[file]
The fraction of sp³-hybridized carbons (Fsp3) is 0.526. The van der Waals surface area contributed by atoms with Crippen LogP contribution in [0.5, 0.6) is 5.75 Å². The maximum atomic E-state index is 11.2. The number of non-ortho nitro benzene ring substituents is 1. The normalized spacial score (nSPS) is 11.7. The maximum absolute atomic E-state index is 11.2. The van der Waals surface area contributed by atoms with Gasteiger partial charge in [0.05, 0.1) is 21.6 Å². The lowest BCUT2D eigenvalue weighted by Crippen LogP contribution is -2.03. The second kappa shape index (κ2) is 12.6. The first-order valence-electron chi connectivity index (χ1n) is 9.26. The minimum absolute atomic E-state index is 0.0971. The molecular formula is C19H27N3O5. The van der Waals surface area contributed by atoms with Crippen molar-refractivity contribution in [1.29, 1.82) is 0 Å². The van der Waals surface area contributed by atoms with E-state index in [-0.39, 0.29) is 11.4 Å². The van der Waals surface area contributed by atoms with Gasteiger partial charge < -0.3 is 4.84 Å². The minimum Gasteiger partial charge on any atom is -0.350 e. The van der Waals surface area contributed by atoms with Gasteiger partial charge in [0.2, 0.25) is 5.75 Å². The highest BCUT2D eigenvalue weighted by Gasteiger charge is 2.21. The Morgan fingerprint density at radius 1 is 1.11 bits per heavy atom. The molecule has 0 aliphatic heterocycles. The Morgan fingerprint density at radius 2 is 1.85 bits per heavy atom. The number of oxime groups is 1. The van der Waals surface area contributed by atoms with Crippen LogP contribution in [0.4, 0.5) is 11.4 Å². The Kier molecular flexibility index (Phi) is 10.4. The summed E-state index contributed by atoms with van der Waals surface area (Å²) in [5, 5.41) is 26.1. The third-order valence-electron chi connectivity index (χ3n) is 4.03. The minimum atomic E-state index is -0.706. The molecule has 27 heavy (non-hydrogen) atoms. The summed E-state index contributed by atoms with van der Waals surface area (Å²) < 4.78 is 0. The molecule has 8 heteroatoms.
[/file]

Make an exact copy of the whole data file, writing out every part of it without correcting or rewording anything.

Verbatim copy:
The fraction of sp³-hybridized carbons (Fsp3) is 0.526. The van der Waals surface area contributed by atoms with Crippen LogP contribution in [0.5, 0.6) is 5.75 Å². The maximum atomic E-state index is 11.2. The number of non-ortho nitro benzene ring substituents is 1. The normalized spacial score (nSPS) is 11.7. The maximum absolute atomic E-state index is 11.2. The van der Waals surface area contributed by atoms with Gasteiger partial charge in [0.05, 0.1) is 21.6 Å². The lowest BCUT2D eigenvalue weighted by Crippen LogP contribution is -2.03. The second kappa shape index (κ2) is 12.6. The first-order valence-electron chi connectivity index (χ1n) is 9.26. The minimum absolute atomic E-state index is 0.0971. The molecular formula is C19H27N3O5. The van der Waals surface area contributed by atoms with Crippen molar-refractivity contribution in [1.29, 1.82) is 0 Å². The van der Waals surface area contributed by atoms with E-state index in [-0.39, 0.29) is 11.4 Å². The van der Waals surface area contributed by atoms with Gasteiger partial charge < -0.3 is 4.84 Å². The minimum Gasteiger partial charge on any atom is -0.350 e. The van der Waals surface area contributed by atoms with Gasteiger partial charge in [0.2, 0.25) is 5.75 Å². The highest BCUT2D eigenvalue weighted by Gasteiger charge is 2.21. The Morgan fingerprint density at radius 1 is 1.11 bits per heavy atom. The molecule has 0 aliphatic heterocycles. The Morgan fingerprint density at radius 2 is 1.85 bits per heavy atom. The number of oxime groups is 1. The van der Waals surface area contributed by atoms with Crippen LogP contribution in [0.4, 0.5) is 11.4 Å². The Kier molecular flexibility index (Phi) is 10.4. The summed E-state index contributed by atoms with van der Waals surface area (Å²) in [5, 5.41) is 26.1. The third-order valence-electron chi connectivity index (χ3n) is 4.03. The minimum atomic E-state index is -0.706. The molecule has 27 heavy (non-hydrogen) atoms. The summed E-state index contributed by atoms with van der Waals surface area (Å²) < 4.78 is 0. The molecule has 8 heteroatoms.